By designing games in accord with one or more of these three scenarios, it is possible for the software designer to set a maximum predefined limit on the computing resources that will be allocated to voice communication, to avoid voice communication from adversely impacting the quality of game play. Also, a specific game that is played on the multiplayer game console can have its own requirements so that it is appropriate for play by only a certain number of players. The nature of the game will then dictate limitations on the number of verbal communication channels required. For example, a game such as chess will normally be played using the point-to-point scenario, because chess typically involves only two players. The voice communication functionality enables the two players to talk to each other while playing a chess game. For this point-to-point scenario, each game console would need to instantiate only one encoder and one decoder, since more encoders and decoders are not required. During each voice frame update, the CPU on a game console will update any encoding and decoding as necessary. Using a predefined encode CPU usage limit of 1.5 percent and a decode CPU usage limit of 0.5 percent in the point-to-point scenario, the total requirement for CPU usage would be only about 2.0 percent.
As shown in the functional block diagram of
Alternatively, signal stream encoding can be carried out by the DSP of voice communication module. In this embodiment, microphone 144 responds to the voice of the player using game console 102, and DSP 156 is connected to ADC 158 and produces the compressed data packets that are then sent to game console 102 for transmission over network 170 to game console 172.
The compressed data from game console 102 are input to a network queue 174 in game console 172. The purpose of using a network queue to receive sound packet compressed data from console 102 is to remove jitter and other timing anomalies that occur when data are sent over network 170. The output of the single stream decoder is PCM data which are then applied to the DAC in the voice communication module of the player using game console 172 to produce an analog output that drives a headphone 178.
In an alternative embodiment, the compressed data are conveyed from game console 102 to DSP 156 in the voice communication module. The DSP decodes the compressed data, converting to a corresponding PCM signal, which is applied to DAC 161 in the voice communication module of the player using game console 172, to produce a corresponding analog output signal used to drive headphone 178.
Similarly, for verbal communications from the player using console 172, a microphone 180 converts the sound incident on it into PCM data using the ADC within the communication module to which microphone 180 is connected, and the PCM data are input to a single stream encoder 182, which produces compressed data that are conveyed through network 170 to a network queue 162 within game console 102. The compressed data from network queue 162 are input to a single stream decoder 168, which produces PCM data that are input to DAC converter in the voice communication module to which headphone 146 is connected. The DAC produces a corresponding analog sound signal. Thus, headphone 146 receives the analog sound signal corresponding to the sound of the player connected to console 172 (with any voice effects added).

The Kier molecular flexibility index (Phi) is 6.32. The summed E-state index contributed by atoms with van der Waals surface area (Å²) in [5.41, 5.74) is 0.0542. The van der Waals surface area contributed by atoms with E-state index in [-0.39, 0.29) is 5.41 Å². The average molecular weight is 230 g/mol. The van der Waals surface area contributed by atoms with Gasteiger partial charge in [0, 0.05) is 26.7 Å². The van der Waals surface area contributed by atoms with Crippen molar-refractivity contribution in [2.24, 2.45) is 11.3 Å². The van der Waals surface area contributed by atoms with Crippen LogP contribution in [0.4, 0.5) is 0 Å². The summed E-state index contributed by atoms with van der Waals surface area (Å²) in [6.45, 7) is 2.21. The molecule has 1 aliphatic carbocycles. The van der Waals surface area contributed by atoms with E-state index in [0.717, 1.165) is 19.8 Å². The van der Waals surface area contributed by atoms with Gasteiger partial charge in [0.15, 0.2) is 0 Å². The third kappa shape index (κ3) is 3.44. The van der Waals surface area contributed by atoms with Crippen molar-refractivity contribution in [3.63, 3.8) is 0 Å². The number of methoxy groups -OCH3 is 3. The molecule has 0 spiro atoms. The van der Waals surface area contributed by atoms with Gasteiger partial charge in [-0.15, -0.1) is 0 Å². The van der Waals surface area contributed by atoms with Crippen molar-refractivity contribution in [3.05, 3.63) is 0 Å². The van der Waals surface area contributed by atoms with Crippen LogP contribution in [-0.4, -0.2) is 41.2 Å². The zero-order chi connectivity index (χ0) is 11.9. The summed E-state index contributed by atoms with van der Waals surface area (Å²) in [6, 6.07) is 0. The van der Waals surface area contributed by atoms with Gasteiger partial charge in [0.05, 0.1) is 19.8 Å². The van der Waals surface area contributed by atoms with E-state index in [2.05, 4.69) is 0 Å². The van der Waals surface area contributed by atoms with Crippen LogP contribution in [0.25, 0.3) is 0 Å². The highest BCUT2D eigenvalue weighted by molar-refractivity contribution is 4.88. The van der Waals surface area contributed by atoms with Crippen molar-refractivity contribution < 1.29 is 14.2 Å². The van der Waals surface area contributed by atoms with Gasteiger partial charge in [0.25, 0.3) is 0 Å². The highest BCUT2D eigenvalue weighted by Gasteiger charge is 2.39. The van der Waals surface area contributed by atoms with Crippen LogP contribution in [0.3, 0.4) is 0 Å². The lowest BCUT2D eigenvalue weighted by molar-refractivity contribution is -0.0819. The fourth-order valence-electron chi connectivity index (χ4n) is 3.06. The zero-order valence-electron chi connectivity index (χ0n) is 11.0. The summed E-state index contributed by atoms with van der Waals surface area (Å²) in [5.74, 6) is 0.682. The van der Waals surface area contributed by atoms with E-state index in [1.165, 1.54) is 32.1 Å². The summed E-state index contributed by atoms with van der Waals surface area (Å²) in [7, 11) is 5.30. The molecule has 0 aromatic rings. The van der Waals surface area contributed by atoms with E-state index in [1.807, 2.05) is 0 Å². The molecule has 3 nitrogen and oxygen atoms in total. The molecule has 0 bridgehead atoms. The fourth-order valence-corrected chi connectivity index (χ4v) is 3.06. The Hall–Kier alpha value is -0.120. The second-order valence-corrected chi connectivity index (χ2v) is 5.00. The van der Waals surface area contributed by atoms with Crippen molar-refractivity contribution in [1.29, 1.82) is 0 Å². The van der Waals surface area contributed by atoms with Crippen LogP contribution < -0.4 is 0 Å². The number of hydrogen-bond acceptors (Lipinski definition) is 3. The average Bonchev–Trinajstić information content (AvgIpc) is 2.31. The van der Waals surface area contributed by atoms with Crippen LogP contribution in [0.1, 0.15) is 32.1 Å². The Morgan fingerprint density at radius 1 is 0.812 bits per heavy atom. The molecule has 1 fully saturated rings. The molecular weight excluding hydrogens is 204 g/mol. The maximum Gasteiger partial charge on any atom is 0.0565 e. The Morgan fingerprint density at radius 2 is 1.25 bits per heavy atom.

In the multipoint scenario, where there is one player on each console, but multiple game consoles participating in a game session, the game designer can determine if all players should be able to verbally communicate with all of the other players playing the game, or if there will be teams comprising subsets of the players, so that only the players in on the same team may talk to each other. For example, if the game being played in multipoint scenario is a card game, there might be four individual players, one each per game console, or there might be two teams of two players each. If there are four separate players, each game console would instantiate one encoder and one four-to-one decoder (as discussed below). During a voice frame update, each console would update any encoding necessary for transmitting speech by the single player using the game console, and decoding of speech data from any of the (up to) three other players on the other game consoles participating in the game. For this scenario, using a predefined encode limit for CPU usage of 1.5 percent and a four-to-one decoder limit for CPU usage of about 1.3 percent, the total would be about 2.8 percent CPU usage on any of the four game consoles being used to play the card game.
In an alternative embodiment, selection engine 164 conveys the two selected compressed data streams to DSP 156 of the voice communication module (shown in
As indicated in
In the multipoint scenario discussed above, there are only three network queues, since there are only three other players engaged in the card game. Since mixer 166 only combines two inputs at a time, decoder 168 only can provide simultaneous PCM data for two players at a time to the player wearing headphone 146. In contrast, an alternative is also shown in which a decoder 168′ includes a mixer 166′ that combines four data packets from a selection engine 164′ at a time, to produce the output provided to headphone 146. In this alternative, the player is provided up to four other voice data packets simultaneously.
Alternatively, selection engine 164 can be employed to convey four selected compressed data streams to DSP 156 in the voice communication module of an intended recipient. DSP 156 again produces a corresponding PCM signal that is supplied to the DAC in the voice communication module, producing the corresponding analog signal to drive headphone 146.
Functional details for the “multiplayer on game console” scenario are illustrated in
An alternative embodiment employs output router 188 to bypass decoder 168 and pulls compressed data packets directly from network queues 162, 184, and 186. Output router 188 conveys the compressed data to the DSP in the voice communication module of the intended recipient, so that the headphone of that player receives voice communications 190 a through 190 d.